“Five years ago people would brag about how little sleep they had and that was a sign of success.

“Now the new vibe is, ‘How healthy are you?’ and ‘How much do you work?’ I think that kind of change is really healthy.

The business owner said it challenges the expectation that you are “supposed to work until you die”.

“I think our generation has a real awareness that life is short and things do happen and especially on the back of Covid there is a real awareness let’s not let the time we have now be wasted .”

Mr. Massara also placed importance on collaboration between older and younger generations, to ensure that the conversation around different approaches to work and paths to success is met with empathy and understanding by all. sides.

“This intergenerational collaboration is going to be the thing that allows all of us to build a future that we can look forward to and grow and strengthen those relationships, rather than trying to destroy each other,” he said.

The company will reach 1 million dollars in turnover

Next year Youth Leadership Academy Australia will hit the $1 million mark in revenue, a goal Mr Massara never expected he would achieve, especially not so quickly.

When he first came up with the idea, it was purely to enable him to organize an event in Perth that would hopefully help and inspire some local students.

“We never thought we’d be hosting events in every state and being among the market leaders in youth leadership development,” he said.

Mr. Massara is so committed to bringing real change to the lives of young people that he is working to turn Youth Leadership Academy Australia into a social enterprise.

This means that 100% of profits will be reinvested in youth suicide prevention programs.

“This decision was made following a series of events this year. We had such epic results, but we also had heartbreaking results,” he said.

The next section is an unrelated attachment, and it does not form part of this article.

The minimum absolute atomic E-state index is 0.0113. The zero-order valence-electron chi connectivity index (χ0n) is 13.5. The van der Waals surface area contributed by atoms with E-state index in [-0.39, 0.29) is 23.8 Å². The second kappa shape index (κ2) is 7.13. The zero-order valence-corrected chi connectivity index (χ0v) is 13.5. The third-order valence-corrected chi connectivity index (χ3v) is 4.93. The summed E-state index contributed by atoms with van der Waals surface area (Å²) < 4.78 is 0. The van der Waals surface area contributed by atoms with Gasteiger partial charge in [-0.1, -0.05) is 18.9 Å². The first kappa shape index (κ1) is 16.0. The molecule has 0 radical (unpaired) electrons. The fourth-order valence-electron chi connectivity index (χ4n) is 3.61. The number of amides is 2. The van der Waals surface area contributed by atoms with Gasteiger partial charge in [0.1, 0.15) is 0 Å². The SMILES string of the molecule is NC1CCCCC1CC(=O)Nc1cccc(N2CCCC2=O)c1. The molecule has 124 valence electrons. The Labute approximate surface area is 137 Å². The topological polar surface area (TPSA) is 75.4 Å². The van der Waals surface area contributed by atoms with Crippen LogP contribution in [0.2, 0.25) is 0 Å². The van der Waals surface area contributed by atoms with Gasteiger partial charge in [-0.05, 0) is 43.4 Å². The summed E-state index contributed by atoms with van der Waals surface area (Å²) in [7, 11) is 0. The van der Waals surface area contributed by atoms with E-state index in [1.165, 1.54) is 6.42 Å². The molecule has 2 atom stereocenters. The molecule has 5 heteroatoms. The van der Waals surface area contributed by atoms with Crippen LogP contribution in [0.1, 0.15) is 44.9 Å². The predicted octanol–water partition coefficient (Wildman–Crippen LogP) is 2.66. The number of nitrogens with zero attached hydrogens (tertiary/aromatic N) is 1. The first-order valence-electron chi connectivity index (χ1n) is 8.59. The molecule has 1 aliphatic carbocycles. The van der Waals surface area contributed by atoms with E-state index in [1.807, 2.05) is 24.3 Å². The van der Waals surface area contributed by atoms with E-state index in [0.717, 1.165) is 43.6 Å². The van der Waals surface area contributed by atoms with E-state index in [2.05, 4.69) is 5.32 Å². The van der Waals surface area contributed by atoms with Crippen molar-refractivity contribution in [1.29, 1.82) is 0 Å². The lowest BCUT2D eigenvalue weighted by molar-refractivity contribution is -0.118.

The responses to his events made him realize how much of a positive impact he could have, but also that there was more to be done.

Mr. Massara then posed the question of how his company can double its impact.

“What now looks like us looking for corporate sponsorship, corporate partnerships and moving to a model that has this dual impact of providing early intervention and then funding prevention,” he said. .

Mr Massara said he would not be where he is without all the support he has received along the way.

He sought help from The Entourage, which is Australia’s leading provider of business coaching and training for six-, seven- and eight-figure business owners.

The 20-year-old said the coaching provider helped him increase the number of schools he worked with from 50 to 750 in the space of 18 months.

“I think, now more than ever, schools, organizations and communities are realizing the power of young people when we work together and when we collaborate,” he said.

“There is no more important time than now after Covid when young people need to come together and be empowered and inspired to create change within their communities.”